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I would be curious to learn who was it that decided that all Hong Kong horror films must be shot with a somber green tint. I would also be curious to learn who made Shock Flashes — where the audience is treated to a flash of horrific images for about a split-second accompanied by shrieking loud music — a mandatory gimmick in horror films. All of the above leads me to this conclusion: I dearly wish horror filmmakers would snap out of their sheepish mentality and break with tradition. It’s become so tedious and predictable to the point of being embarrassing.
Having said the above, 2002’s “New Blood” is as predictable and clich’ as they come. Our tale opens with the attempted suicide of two young lovers, one of whom is dying of cancer. Into their private little Idaho stumbles cop Lok (Bernard Chow), who whisks the couple off to the hospital. There, the woman dies, but the man is saved thanks to timely blood donations by good Samaritans Lok, architect Eric (Cyrus Chow), and the troubled Joy (Niki Chow). But as soon as the threesome leaves the hospital, they realize that something supernatural has followed them. It seems that suicide victim Yau (Winnie Leung) has become one royally ticked off spirit, determined to get back at the people who kept her boyfriend from joining her in the afterlife.
Despite all of its kowtowing to the conventions of its genre, “New Blood” is actually better than it has any right to be. The movie has a capable cast, and co-writer/director Soi Cheang pulls off some slick camera shots — at least when he’s free of the constraints of his genre. Unfortunately much of the film depends too much on familiar ground, such as the many Shock Flashes and the appearance of the ghost herself, who looks like a very pale and pissed off Sinead O’Connor. Are we really supposed to be scared of a bald woman wearing an ill-fitting white gown? I think not.
Of the cast, only Niki Chow is a veteran of the acting game, with both of her fellow Chows, Bernard and Cyrus, newcomers. All three do capable jobs, although Niki Chow is obviously the star. The lovely actress plays the spacey Joy, who is not only two quarts short of a full mental breakdown, but also has the bad luck to have a total jerk for a doctor. Running at just under 90 minutes, the film fails to give either Lok or Eric enough screentime. Instead, Eric quickly becomes insane by Yau’s persistent haunting (including the death of a co-worker and a Catholic priest who confronted the ghost on Eric’s behalf).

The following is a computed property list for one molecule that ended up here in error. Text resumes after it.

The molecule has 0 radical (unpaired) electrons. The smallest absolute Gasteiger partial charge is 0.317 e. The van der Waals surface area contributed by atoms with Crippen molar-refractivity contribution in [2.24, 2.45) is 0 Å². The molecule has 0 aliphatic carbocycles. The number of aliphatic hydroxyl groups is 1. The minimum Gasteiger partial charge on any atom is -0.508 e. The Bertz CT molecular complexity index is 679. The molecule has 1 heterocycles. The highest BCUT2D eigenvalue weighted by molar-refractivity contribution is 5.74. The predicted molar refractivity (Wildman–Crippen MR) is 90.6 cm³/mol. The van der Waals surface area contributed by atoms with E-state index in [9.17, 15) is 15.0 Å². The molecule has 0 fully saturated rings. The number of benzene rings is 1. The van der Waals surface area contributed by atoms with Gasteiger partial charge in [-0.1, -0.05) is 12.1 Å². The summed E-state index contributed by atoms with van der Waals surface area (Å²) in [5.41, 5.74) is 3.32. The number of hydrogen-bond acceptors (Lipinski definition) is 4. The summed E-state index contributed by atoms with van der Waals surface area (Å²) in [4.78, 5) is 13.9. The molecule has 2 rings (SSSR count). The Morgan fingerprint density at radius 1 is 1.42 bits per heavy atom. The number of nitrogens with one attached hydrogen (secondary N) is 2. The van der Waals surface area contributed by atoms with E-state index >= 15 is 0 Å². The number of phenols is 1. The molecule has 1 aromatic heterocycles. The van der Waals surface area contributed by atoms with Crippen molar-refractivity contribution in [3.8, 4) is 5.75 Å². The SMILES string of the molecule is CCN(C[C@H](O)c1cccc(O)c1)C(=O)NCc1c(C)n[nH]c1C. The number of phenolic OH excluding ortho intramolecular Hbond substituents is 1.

Lok, on the other hand, has almost nothing to do, even though the character has a big part in the movie’s Big Twist. Like so many horror films of late, the perception of reality is put into question, a theme of “is it real or imagined?” that “Inner Senses” played up on. But like another Hong Kong horror film (“Visible Secret”), “New Blood’s” Big Twist comes across as perfunctory rather than anything fully thought up. After all, what self-respecting “clever” horror/thriller doesn’t have a Big Twist in this day and age? I shudder to think!
“New Blood” works when it remains focused on its characters. Niki Chow performs admirably as the schizophrenic and easily traumatized Joy, and the screenplay’s choice to center the movie on her is a good idea. I would have liked to know more about Catholic Eric and single cop Lok, who lives with his father in a tenement building’s only inhabited apartment (ala Leon Lai in “Three”). Still, for what it is — another quickie horror flick made to cash in on the horror fad currently running rampant through the money-crazed streets of Hong Kong Cinema — “New Blood” isn’t too shabby.
Perhaps speaking to the film’s need to leave the ghost hidden, “New Blood’s” most effective scene is toward the end when Yau whispers to Joy in an attempt to cajole her into committing murder. The sequence employs terrific knowledge of audio and provides the film with its one and only chilling sequence. “New Blood” is a moderately budgeted horror film, and even though it doesn’t feature any CGI or expensive effects, director Cheang’s skills with the camera and a skillful editor are more than enough to give the film much needed visual flairs. Despite the garish somber green tinting, the movie is visually pleasing.
Now if only Hong Kong directors would break out of their sheepish rut and stop with the bloody somber green tints already…
Soi Cheang (director) / Soi Cheang (screenplay)
CAST: Bernard Chow … Lok
Cyrus Chow … Eric
Niki Chow … Joy
Winnie Leung … Yau Yin-Ping